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Research article - Peer-reviewed, 2023

Macroinvertebrate traits in Arctic streams reveal latitudinal patterns in physiology and habits that are strongly linked to climate

Lento, Jennifer; Lau, Danny C P; Brittain, John E.; Culp, Joseph M.; Goedkoop, Willem


Introduction: Arctic freshwater ecosystems are undergoing rapid environmental transformation because of climate change, which is predicted to produce fundamental alterations in river community structure and function.

Methods: We explored how climate change affects benthic invertebrate communities of Arctic streams by examining patterns of their biological traits along latitudinal and climatic gradients in eastern North America (Canada) and northwestern Europe (Sweden, Norway).

Results: Despite differences in taxonomic composition between continents, we identified similarities in the functional trait niche (FTN) of predominant macroinvertebrate taxonomic groups. Trait composition differed by latitude in eastern Canada, with a predominance of cold-tolerant taxa, tubular body shape, and cased and attached habits at the highest latitudes. Differences in trait composition were evident among ecoregions in Europe, with trait dominance at the highest latitudes that was comparable to North America. There was a similar increase in the relative abundance of cold tolerance and tubular body shape and a decrease in obligate shredders and trait richness with decreasing temperatures across both continents.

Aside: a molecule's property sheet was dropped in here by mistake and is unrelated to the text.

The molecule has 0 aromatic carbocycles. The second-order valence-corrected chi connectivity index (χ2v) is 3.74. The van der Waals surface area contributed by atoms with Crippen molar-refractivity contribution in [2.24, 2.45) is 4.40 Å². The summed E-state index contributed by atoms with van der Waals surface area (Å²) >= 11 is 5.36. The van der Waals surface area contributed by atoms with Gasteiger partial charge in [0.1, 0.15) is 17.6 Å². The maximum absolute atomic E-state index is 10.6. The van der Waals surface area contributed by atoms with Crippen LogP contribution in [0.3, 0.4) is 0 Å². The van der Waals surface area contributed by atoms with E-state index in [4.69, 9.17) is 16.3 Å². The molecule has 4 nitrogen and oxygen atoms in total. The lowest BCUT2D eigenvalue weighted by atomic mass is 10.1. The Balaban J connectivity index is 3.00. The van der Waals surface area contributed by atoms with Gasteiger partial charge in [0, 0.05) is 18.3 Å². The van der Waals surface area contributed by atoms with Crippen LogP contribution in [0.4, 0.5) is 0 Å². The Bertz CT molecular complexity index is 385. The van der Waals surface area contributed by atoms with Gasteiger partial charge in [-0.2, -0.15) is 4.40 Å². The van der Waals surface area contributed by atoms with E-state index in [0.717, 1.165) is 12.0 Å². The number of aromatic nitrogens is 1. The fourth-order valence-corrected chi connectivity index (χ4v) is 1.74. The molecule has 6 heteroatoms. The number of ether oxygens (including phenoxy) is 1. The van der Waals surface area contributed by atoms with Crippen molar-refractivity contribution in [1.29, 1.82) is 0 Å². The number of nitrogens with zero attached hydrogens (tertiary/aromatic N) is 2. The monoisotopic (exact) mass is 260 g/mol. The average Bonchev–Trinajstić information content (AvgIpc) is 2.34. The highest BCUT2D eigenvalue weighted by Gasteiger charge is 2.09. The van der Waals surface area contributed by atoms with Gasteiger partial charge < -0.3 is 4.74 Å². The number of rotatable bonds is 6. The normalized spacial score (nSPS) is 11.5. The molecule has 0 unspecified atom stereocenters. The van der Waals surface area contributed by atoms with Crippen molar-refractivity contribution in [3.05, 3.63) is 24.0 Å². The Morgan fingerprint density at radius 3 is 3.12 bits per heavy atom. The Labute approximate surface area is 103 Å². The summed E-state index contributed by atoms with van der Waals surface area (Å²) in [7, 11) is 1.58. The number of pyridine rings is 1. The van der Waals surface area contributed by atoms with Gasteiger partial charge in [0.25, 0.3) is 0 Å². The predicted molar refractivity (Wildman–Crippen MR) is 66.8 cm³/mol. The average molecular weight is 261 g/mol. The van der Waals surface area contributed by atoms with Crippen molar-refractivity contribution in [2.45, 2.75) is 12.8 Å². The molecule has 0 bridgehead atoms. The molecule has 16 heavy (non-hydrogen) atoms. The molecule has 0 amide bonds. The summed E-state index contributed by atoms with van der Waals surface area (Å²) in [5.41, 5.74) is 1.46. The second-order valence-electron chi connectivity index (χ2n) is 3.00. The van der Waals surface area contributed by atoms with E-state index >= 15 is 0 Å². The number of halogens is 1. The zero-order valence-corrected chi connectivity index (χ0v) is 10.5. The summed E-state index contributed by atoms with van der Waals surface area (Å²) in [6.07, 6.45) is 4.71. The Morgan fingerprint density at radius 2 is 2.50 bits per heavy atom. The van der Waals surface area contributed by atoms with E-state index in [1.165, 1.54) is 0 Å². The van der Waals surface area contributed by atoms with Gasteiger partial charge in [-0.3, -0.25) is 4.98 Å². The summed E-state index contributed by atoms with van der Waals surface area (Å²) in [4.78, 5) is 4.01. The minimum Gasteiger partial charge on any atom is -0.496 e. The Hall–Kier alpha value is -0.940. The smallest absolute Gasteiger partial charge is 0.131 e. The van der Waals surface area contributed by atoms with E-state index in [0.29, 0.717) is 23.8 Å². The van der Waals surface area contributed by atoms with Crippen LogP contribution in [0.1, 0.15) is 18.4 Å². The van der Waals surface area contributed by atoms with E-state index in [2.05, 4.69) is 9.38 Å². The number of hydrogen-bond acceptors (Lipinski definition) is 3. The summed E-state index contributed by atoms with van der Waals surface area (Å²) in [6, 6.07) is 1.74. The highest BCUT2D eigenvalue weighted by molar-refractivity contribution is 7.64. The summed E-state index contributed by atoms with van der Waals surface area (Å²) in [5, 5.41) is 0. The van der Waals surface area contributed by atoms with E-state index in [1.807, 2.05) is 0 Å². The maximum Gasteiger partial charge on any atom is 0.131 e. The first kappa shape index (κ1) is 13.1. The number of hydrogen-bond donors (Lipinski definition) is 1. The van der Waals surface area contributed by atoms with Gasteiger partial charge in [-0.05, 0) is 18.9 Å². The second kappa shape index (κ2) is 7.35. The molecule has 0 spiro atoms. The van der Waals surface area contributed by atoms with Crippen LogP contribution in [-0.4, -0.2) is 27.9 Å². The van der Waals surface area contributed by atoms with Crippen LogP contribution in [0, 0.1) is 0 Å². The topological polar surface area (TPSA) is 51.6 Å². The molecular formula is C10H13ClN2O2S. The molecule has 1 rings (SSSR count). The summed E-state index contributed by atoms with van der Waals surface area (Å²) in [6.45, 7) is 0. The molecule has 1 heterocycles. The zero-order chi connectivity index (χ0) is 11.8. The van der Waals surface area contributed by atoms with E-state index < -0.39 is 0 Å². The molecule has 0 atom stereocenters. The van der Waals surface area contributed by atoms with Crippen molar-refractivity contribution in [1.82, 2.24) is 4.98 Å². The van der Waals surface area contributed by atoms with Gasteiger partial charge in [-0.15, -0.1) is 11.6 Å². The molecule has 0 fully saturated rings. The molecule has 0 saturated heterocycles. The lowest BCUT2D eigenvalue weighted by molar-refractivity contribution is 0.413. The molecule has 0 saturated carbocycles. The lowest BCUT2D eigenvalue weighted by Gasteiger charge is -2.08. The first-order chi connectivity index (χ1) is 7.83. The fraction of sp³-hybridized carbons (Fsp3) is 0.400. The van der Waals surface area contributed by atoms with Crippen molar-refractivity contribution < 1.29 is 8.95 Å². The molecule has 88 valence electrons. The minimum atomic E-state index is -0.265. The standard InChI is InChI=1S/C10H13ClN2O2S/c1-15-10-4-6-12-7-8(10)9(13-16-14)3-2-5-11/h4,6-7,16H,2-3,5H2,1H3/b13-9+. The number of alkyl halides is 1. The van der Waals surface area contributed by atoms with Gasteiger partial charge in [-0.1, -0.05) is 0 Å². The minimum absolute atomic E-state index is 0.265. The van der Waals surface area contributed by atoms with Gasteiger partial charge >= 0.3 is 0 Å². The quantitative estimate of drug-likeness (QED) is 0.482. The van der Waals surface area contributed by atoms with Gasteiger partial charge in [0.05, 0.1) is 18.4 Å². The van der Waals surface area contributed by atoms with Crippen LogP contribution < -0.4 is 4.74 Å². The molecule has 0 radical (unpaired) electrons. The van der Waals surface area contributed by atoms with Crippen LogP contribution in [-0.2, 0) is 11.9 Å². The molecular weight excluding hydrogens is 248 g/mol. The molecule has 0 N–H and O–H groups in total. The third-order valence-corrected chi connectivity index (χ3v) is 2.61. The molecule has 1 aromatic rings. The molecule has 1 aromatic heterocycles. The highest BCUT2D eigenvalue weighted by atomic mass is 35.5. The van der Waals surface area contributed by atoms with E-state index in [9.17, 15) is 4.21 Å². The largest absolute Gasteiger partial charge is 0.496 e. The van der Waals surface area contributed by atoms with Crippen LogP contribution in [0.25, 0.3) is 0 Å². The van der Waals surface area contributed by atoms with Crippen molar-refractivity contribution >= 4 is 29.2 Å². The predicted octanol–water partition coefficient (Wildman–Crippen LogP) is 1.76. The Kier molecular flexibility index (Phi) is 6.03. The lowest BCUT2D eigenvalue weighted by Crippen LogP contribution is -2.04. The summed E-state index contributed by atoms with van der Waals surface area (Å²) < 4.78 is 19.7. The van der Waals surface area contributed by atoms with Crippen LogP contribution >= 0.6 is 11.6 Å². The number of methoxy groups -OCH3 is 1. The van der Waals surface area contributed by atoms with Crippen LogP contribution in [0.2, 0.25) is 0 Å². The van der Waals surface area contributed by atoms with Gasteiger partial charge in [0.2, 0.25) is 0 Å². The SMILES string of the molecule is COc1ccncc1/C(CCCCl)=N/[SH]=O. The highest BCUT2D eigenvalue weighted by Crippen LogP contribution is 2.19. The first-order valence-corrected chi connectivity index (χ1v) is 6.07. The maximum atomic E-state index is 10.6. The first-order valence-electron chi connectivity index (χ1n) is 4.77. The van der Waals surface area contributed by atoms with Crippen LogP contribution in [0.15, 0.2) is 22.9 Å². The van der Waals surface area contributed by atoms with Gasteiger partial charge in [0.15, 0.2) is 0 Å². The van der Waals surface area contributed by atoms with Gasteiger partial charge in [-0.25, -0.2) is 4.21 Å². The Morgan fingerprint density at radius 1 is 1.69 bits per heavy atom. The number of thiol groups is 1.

Discussion: These patterns are indicative of FTNs that include physiological traits and habits that are advantageous for the low temperatures, short ice-free period, and low riparian vegetation cover at the highest latitudes. We predict that climate change will lead to an increase in functional diversity at high latitudes, as organisms with trait modalities that are currently only found at lower latitudes move northward. However, this change in trait composition will be mediated by the effect of spatial connectivity on dispersal ability, with slower change occurring on Arctic islands. These findings can support modelling of future change in Arctic freshwater assemblages in response to ongoing climate change.


Arctic; freshwater; functional trait; benthic macroinvertebrate; diversity; climate change; stream; temperature

Published in

Frontiers in Ecology and Evolution
2023, Volume: 11, article number: 1209612